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date: 01 December 2022

The Dutch East India Company (VOC) in Southeast Asialocked

The Dutch East India Company (VOC) in Southeast Asialocked

  • Peter BorschbergPeter BorschbergNational University of Singapre, Department of History

Summary

The Dutch East India Company, also known by its historic initials VOC, was a chartered trading company that was active between 1602 and 1795. Formed by a merger of six smaller trading firms that traded in the East Indies and backed by a monopoly of trade, this proto-conglomerate emerged as a driving force in globalization, transregional investment, and early European colonization in Asia and Africa. The VOC operated as a profit-driven shareholder corporation and at the apex of its power, around the turn of the 17th and 18th centuries, maintained a series of factories and settlements stretching from Cape Town in Southern Africa, the Malabar and Coromandel coasts of India, Bengal, to insular and mainland Southeast Asia and as far as Taiwan (Formosa) and Japan. Chartered companies possessed considerable investments and infrastructure outside Europe, especially with their administrative apparatus, contacts, business networks, and trading knowledge. This in turn laid the foundations for Dutch imperialism during the 19th century.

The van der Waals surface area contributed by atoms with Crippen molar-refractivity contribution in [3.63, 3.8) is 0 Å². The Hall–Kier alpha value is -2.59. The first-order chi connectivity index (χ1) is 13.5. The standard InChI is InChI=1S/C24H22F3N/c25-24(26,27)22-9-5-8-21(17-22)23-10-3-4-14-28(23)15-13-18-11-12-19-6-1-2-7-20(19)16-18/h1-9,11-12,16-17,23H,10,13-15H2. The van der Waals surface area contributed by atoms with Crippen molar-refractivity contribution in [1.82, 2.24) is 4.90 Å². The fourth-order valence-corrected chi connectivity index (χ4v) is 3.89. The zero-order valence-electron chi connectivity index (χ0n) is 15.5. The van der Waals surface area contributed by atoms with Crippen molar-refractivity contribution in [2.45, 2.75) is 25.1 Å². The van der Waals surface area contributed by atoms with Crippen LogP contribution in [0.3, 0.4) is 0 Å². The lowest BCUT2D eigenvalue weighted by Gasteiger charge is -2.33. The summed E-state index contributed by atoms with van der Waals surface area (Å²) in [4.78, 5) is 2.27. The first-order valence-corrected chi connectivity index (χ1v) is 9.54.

Subjects

  • South Asia
  • Southeast Asia

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